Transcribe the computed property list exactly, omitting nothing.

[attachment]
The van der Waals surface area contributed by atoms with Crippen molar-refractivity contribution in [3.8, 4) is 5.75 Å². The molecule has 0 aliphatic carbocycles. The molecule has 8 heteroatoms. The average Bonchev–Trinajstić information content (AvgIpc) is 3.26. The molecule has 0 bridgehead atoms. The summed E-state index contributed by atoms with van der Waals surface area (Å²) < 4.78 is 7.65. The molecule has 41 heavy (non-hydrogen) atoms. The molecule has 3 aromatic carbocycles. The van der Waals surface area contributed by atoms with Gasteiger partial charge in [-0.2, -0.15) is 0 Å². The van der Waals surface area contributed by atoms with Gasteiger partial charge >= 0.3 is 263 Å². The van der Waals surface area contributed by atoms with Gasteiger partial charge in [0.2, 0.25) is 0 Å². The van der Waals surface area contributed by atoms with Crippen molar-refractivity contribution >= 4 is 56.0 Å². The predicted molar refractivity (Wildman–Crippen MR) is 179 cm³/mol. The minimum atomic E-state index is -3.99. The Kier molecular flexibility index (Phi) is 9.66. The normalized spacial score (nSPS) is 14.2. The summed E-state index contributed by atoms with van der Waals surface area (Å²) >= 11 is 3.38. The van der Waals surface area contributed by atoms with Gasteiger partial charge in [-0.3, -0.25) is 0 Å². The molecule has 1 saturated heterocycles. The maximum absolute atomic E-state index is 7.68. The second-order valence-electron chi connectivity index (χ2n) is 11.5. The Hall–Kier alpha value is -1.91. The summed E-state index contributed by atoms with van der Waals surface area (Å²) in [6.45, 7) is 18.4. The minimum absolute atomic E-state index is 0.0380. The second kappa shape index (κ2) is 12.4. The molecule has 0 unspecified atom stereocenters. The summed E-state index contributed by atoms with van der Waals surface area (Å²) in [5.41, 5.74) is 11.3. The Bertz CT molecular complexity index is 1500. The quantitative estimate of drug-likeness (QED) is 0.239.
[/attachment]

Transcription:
The van der Waals surface area contributed by atoms with Crippen molar-refractivity contribution in [3.8, 4) is 5.75 Å². The molecule has 0 aliphatic carbocycles. The molecule has 8 heteroatoms. The average Bonchev–Trinajstić information content (AvgIpc) is 3.26. The molecule has 0 bridgehead atoms. The summed E-state index contributed by atoms with van der Waals surface area (Å²) < 4.78 is 7.65. The molecule has 41 heavy (non-hydrogen) atoms. The molecule has 3 aromatic carbocycles. The van der Waals surface area contributed by atoms with Gasteiger partial charge in [-0.2, -0.15) is 0 Å². The van der Waals surface area contributed by atoms with Gasteiger partial charge >= 0.3 is 263 Å². The van der Waals surface area contributed by atoms with Gasteiger partial charge in [0.2, 0.25) is 0 Å². The van der Waals surface area contributed by atoms with Crippen molar-refractivity contribution >= 4 is 56.0 Å². The predicted molar refractivity (Wildman–Crippen MR) is 179 cm³/mol. The minimum atomic E-state index is -3.99. The Kier molecular flexibility index (Phi) is 9.66. The normalized spacial score (nSPS) is 14.2. The summed E-state index contributed by atoms with van der Waals surface area (Å²) >= 11 is 3.38. The van der Waals surface area contributed by atoms with Gasteiger partial charge in [-0.3, -0.25) is 0 Å². The molecule has 1 saturated heterocycles. The maximum absolute atomic E-state index is 7.68. The second-order valence-electron chi connectivity index (χ2n) is 11.5. The Hall–Kier alpha value is -1.91. The summed E-state index contributed by atoms with van der Waals surface area (Å²) in [6.45, 7) is 18.4. The minimum absolute atomic E-state index is 0.0380. The second kappa shape index (κ2) is 12.4. The molecule has 0 unspecified atom stereocenters. The summed E-state index contributed by atoms with van der Waals surface area (Å²) in [5.41, 5.74) is 11.3. The Bertz CT molecular complexity index is 1500. The quantitative estimate of drug-likeness (QED) is 0.239.